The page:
This speech was presented at the installation of Franklin Masinde as the President of the Rotary Club of Hurlingham
27th July 2019
Marcus Garvey said that “A people without the knowledge of their past history, origin and culture is like a tree without roots.” I’d say the same for Rotary clubs because if the members don’t know where they’ve come from, or the journey it has taken to get where they are, it becomes very difficult for them to plan a glorious future.
And as we often don’t write our history, it passes down the line through word-of-mouth, which as we know is not very efficient. In Africa we are well aware of oral history and how it can distort the images of the past and allow traditions to transform more rapidly than they do in societies where the literature is laid down in books that are preserved through the years.
The history of civilizations are drafted by the conquerors, and in a similar fashion the narrative of Rotary clubs are defined and recorded by the men and women at the helm. And because, in our part of the world, these records are stored in the most sophisticated computer known to man, the brain, then it follows that the only way that we can review our history is to retain our past presidents.
When you consider the nature of the high performing clubs around the world you find that those with active past presidents thrive, and those that have lost their past presidents wallow in the doldrums of despair. So, Mr. Garvey was right, that those who know their history, origin and culture have strong roots that allow the tree to grow strong and weather the storms of life.
The Rotary Club of Hurlingham has a strong, yet checkered heritage, which I am aware of because I have had the honor to walk through part of it with you. The Rotary Centennial club presidents have a special bond and while I was the president of my club in 2004-05, I became close to your president at the time, Elizabeth Kimkung. It so happens that Elizabeth and I worked in the same building on Mombasa road and visited with each other frequently to exchange notes and discuss emerging issues in our clubs and the district.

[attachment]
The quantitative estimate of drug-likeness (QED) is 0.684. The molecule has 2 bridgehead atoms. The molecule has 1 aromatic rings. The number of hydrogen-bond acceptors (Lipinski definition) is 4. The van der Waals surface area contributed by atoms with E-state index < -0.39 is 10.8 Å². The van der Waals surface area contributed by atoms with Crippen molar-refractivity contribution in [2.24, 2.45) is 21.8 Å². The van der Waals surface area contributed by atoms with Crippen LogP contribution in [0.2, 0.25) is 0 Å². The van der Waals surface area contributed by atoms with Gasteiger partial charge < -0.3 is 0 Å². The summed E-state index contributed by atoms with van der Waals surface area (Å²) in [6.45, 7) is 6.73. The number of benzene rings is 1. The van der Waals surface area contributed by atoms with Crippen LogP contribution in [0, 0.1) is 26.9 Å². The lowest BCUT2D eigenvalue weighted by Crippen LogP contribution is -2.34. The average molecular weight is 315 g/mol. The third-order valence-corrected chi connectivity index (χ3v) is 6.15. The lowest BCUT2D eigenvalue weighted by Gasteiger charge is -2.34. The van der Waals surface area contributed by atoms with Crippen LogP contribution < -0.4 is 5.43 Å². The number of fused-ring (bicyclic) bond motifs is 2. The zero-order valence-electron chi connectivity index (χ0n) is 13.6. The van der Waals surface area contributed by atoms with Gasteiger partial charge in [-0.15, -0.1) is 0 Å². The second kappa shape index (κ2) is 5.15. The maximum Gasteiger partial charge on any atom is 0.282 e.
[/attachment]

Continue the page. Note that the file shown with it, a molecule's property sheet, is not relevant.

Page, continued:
On several occasions we would inadvertently meet in the parking lot when leaving for the day, and spend about an hour talking about Rotary. These discussions were extremely helpful during my presidency. However, one day when we were in the twilight of our leadership as the Rotary year was about to close, she informed me that the members of Hurlingham Rotary had decided to return their charter and close the club.
Needless to say I was shocked and dismayed and offered all the support that I could muster to keep the club alive. Elizabeth therefore invited me to a meeting between the remaining members of the club and senior Rotarians including the District Governor at the time, Mohamed Abdula, Past District Governors and other well-wishers. This meeting happened at the poolside of the Holiday Inn and it was the most unique Rotary meeting that I have ever attended.
The usual cheer and banter that fills the air at the start of regular Rotary meetings when members arrive was replaced by a pensive mood and quite greetings as people trickled into the pool area. When the meeting began the air was tense, but it eased up when the Yusuf Kodwavalla, a Past District Governor, laid down in no uncertain terms that the district could not allow this club to disappear into the annals of history. With that there was a glimmer of hope that flashed among the participants, which grew into a renewed energy and by the end of the meeting everyone in the room had pledged their support and committed to playing a role in the revival of the Hurlingham Rotary Club.